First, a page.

• The Sharks-Penguins matchup on Tuesday not only represents a re-match of the 2016 Cup final — it also pits two of the hottest teams in the league against each other. Since Dec. 1, Erik Karlsson and Brent Burns have each put up 26 points to pace all defencemen in scoring.
• Colorado will have plenty of incentive to drop the Sens in Ottawa on Wednesday. In addition to desperately needing Ws, you’ll recall the Avs hold Ottawa’s first pick in the 2019 draft, meaning Colorado will have the best chance at selecting first overall should the Senators — presently 29th in the league — sink all the way to No. 31.
While an opportunity to draft American centre Jack Hughes is tantalizing, let me throw this scenario at you. Even if Ottawa actually finishes last — which, no matter how bad you are, really takes some doing — the Avs would still have less than a 20-per cent shot at winning the top pick in the lottery.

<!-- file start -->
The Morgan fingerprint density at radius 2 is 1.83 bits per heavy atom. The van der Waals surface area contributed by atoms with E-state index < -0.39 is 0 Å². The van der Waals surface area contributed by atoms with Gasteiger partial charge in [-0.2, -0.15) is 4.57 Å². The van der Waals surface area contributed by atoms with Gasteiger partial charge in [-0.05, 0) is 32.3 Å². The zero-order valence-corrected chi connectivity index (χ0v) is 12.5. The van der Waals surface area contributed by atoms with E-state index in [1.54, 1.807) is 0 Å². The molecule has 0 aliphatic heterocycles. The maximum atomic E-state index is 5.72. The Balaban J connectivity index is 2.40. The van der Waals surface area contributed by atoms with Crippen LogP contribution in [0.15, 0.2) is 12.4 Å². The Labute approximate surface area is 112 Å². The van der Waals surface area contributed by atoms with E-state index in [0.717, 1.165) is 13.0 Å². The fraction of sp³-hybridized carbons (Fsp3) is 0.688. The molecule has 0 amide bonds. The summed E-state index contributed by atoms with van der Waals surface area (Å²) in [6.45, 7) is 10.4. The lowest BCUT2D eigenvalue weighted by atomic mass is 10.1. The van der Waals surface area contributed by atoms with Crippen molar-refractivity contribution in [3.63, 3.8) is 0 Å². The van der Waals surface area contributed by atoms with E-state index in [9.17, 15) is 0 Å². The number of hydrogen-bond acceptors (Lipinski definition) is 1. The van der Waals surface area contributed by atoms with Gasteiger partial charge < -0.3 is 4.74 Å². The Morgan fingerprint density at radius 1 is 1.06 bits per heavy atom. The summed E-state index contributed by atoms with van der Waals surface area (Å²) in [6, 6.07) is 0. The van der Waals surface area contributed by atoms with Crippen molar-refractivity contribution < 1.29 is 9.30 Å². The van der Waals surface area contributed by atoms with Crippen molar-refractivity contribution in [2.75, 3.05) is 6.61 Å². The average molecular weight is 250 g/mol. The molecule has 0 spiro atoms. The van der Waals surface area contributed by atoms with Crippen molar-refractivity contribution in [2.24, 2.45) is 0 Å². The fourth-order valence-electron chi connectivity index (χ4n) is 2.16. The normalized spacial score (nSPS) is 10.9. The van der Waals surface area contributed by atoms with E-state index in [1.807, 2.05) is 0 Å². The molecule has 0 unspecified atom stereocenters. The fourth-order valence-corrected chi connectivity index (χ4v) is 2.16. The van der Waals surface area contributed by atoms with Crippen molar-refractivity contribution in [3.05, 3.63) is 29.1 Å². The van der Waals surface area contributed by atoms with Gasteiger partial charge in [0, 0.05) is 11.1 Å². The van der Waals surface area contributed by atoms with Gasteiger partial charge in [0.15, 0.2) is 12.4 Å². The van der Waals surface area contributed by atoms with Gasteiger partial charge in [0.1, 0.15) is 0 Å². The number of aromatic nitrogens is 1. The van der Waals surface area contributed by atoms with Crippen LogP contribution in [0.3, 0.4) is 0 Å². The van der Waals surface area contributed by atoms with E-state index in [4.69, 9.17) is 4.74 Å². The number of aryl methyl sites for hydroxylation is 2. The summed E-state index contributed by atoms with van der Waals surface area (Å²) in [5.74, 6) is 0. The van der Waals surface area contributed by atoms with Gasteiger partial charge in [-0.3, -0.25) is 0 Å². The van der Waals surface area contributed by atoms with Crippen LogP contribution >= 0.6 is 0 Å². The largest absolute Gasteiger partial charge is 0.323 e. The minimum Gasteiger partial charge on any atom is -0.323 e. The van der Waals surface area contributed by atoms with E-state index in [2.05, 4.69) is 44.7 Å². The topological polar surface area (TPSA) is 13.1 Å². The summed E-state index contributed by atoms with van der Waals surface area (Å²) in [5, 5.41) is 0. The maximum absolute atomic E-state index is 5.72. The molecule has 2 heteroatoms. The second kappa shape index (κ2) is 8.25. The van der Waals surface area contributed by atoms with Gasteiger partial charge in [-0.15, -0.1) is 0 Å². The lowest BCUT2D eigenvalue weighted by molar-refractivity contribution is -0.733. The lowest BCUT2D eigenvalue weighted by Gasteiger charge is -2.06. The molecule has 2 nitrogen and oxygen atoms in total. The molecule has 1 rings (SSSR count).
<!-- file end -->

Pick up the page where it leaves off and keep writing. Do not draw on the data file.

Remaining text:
Given that, if you were running Colorado, would you be willing to talk about sending that pick — acquired in the Matt Duchene deal last season — back to Ottawa in return for pending UFA Mark Stone if the latter would sign an extension with his new team? Stone is 26 and may be the best two-way winger in hockey. Acquiring a player like that in his prime would go a long way toward making Colorado a more well-rounded team than the one that currently depends way too much on the line of Nathan MacKinnon, Mikko Rantanen and Gabriel Landeskog to supply all the offence.
Just a little trade thought to get you primed for the pre-deadline weeks ahead.